Somewhat relevant to this thread is the very recent recognition that we probably have something like 100 billion barrels of economically extractable oil from below oil field levels (and apparently between some fields) that has only recently been demonstrated to be economically produced. The key is that one needs a lot of CO2 to do this and most CO2 currently used for this "Enhanced Oil Recovery" (EOR) process has been mined (like natural gas) and thus quite cheap. It does appear that the economics of producing CO2 for this purpose from several types of industrial facilities that currently vent large amounts of CO2 and I see innovative developers looking to site new natural gas plants with carbon capture in markets that will today pay the most for CO2. EOR was invented in the Permian basin but has been an industry backwater that most big oil companies were not paying attention to until quite recently. The really new and potentially huge OIL EOR resources is Residual Oil Zone (ROZ production). This is the stuff that may well be located in large amounts between known oil fields (see second report below)

For those interested in more information on this topic the following two DOE reports are a good place to start:



We are also hearing that the shale oil resource is also quite large (don't have the numbers) and whose expansion has been limited somewhat by suppliers inability to scale up drill bit production, etc, fast enough. The next big shale oil basin will be in Wyoming, at least based on a conversation last one of my colleagues had flying to Denver with a drill bit salesman who was embarrassed that his company could not keep up with the orders, that his bosses kept sending him back to the same customers to pitch more orders and these customers all were putting in big new orders, regardless of how backed up his company's production was. He though the Wyoming shale oil play would be bigger than the North Dakota Bakken play.

I would also note that the the EOR resource is not yet well recognized by oil industry analysts, but I expect that to change over the next 24 months. The real irony is that we will need to capture a very large amount (~33 billion tonnes) of CO2 that is today being emitted (or would be emitted by future fossil power plants) to the atmosphere to produce most of this new oil resource.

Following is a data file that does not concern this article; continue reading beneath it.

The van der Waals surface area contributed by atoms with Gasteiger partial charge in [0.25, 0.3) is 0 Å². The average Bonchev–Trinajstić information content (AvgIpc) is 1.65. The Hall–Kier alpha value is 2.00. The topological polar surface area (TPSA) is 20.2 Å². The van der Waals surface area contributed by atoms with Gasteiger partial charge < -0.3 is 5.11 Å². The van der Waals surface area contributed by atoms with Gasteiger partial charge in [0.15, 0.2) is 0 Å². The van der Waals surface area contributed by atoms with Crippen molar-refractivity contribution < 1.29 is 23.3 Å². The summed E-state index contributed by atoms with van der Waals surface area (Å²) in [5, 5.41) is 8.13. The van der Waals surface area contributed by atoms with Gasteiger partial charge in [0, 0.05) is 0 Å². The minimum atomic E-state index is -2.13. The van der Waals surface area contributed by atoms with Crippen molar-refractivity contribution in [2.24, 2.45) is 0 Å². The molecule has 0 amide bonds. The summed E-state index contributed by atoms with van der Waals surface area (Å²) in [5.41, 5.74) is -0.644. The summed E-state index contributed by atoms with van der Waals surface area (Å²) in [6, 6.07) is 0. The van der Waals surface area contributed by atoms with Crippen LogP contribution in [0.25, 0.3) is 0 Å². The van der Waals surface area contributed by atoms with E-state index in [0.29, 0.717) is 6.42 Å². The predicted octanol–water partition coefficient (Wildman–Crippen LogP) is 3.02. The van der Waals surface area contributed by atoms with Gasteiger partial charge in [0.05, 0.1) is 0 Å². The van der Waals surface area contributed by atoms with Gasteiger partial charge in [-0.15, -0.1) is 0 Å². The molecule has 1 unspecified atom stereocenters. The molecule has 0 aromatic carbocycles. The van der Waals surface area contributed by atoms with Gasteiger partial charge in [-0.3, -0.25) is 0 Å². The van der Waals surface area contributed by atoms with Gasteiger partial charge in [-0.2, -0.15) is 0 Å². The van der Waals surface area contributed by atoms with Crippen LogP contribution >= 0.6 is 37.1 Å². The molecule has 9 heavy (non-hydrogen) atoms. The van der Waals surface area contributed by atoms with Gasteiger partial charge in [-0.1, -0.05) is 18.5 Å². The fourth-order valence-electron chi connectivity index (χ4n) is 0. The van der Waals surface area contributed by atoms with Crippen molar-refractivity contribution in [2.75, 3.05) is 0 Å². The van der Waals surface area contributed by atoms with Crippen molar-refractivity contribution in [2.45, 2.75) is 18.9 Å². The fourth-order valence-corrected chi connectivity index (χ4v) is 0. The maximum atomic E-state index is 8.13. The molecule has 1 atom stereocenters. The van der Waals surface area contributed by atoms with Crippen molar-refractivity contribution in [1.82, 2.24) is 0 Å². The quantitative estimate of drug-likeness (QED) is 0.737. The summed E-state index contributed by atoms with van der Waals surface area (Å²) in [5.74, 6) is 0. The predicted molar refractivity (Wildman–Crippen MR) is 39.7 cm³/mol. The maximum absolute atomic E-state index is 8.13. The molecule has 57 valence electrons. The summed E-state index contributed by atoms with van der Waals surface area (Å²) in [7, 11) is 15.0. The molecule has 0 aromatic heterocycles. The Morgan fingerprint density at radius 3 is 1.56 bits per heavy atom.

It does not appear that the US is going to have any lack of economic oil resources to significantly expand domestic production for the foreeseable future..

I would also note that the the EOR resource is not yet well recognized by oil industry analysts, but I expect that to change over the next 24 months. The real irony is that we will need to capture a very large amount (~33 billion tonnes of CO2) carbon that is today being emitted to the atmosphere to produce most of this new oil resource.


Fracking is made possible by higher oil prices set on the world market. When prices ratcheted up we reduced consumption considerably more than the increase that came from fracking. If prices dip much lower for long you'll see Bakken production decline sooner, if you want to see domestic production of unconventional oil increase it'll come from consistently high prices that will stifle economic growth given the infrastructure built on $30/barrel oil.


Sorry about the formatting glitch. Can anyone tell me how to reformat this post so it is all within the white space?

r whitman

EOR using CO2 has been aroung for some time. I can remember being indirectly involved in a 60 mile CO2 pipeline in New Mexico-West Texas in 1985-86.

Oil and Gold Prices

With the rich discovery of oil and gas fields in USA I think what we need is to promote the development of pipelines to lessen our reliance on imported gas and oil from other countries.